* Wear clothes reflecting your culture
* Spend time with someone from a different culture and learn about their customs
The challenge of course with all these campaigns is that they run the risk of being a once-off, and like the World Cup, remain a month-long memory rather than a lifetime journey of discovery and service. There's the chance that we remain 'watchers' and not transform ourselves into 'doers'; adept at hearing the call to volunteer, and yet choosing to remain apathetic. We need to come together and commit to creating a culture of volunteerism in our country, where we, civil society, with government and companies encourage fellow citizens to donate of their time to being responsible, where the norm is us talking to one another about what we've done to "put our soul into it".
At South Africa - The Good News we want to be part of creating this culture of volunteerism by supporting the Legacy Campaign and doing something for each of the five remaining initiatives described above. If you live in Johannesburg and would like to join the South Africa - The Good News team on one of these initiatives, or you have some ideas on other initiatives we can support, send us an email. Together, doing good, we can create a future we will all be proud of.
Remember there are three kinds of people in the world: "Those who make things happen, those who watch things happen, and those who wonder what happened!" South Africans are globally regarded as a "can do" nation. Come on fellow compatriots - "let's put our soul into it!"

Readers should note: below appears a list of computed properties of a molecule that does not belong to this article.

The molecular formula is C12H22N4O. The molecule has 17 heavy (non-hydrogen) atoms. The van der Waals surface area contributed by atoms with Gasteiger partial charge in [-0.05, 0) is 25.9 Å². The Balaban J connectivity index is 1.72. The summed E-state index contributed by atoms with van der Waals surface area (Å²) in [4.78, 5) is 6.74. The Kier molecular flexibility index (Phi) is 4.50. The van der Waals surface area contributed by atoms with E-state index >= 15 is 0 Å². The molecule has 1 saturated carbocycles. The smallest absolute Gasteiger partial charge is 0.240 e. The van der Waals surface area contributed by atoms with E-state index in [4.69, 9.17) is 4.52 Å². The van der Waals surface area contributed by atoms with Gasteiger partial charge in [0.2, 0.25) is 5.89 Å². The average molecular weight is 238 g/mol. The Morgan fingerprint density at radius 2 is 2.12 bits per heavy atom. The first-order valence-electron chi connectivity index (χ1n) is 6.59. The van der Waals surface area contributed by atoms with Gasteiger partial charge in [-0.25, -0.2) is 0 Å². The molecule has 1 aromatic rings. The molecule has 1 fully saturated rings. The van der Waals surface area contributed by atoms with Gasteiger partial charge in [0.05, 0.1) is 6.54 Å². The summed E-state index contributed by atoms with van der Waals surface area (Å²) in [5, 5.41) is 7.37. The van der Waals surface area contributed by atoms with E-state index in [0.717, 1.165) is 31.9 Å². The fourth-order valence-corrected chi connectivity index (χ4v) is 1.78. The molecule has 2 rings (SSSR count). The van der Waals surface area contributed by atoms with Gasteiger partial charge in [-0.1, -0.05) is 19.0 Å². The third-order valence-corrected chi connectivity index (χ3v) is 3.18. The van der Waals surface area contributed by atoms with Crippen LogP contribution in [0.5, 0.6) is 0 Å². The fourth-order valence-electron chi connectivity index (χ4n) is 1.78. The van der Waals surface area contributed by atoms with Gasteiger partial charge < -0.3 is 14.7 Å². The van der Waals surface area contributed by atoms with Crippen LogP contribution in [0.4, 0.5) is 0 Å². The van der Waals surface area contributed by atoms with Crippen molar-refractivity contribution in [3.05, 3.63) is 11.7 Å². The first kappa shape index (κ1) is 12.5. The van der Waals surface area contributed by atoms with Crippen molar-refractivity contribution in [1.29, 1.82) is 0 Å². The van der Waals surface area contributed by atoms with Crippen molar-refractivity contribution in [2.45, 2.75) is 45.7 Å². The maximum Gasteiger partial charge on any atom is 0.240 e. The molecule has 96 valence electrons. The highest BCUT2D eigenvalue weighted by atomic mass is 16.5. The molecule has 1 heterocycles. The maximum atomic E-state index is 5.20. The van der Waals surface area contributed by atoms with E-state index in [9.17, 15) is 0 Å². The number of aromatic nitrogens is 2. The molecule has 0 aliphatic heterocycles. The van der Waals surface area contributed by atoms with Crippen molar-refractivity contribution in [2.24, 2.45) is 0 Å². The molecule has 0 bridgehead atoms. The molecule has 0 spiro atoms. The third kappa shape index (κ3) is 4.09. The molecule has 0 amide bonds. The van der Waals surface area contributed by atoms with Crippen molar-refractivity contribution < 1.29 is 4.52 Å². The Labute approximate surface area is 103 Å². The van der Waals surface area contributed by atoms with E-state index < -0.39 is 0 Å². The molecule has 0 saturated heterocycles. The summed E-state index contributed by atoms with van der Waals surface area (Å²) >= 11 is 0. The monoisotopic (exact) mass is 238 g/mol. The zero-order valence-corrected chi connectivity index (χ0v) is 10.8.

Editor's note:// Are you joining one of the campaigns? Or have you been volunteering during the strikes? Email us your story.
By Julie Cunningham of www.sagoodnews.co.za
It doesn't just apply to South Africa, it can apply to you. I am talking to you, Africa. Let's go dier. Ke nako!
After a recent conversation with a friend in South Africa, I have come to learn that xenophobia in South Africa towards other Africans is quite real. It disappoints me. I love Mzansi, but such news troubles me greatly. To think that black South Africans would treat other black Africans with contempt is atrocious. We see South Africa opening up to the rest of Africa through Channel O, etc, but we need more than that. C'mon, South Africa, no one is coming to take your 'jobs'. Africa is uniting and this is part of the process. Yes, we know local is lekker but You are making beautiful movies and doing well economically, who else would you have helping you out other than the same people who supported you in the apartheid days? Make a positive film about condemning this xenophobia stuff, celebrating other Africans, and give us reason to believe you can accept other Africans wholeheartedly. Like you did with BaGhana baGhana. :-)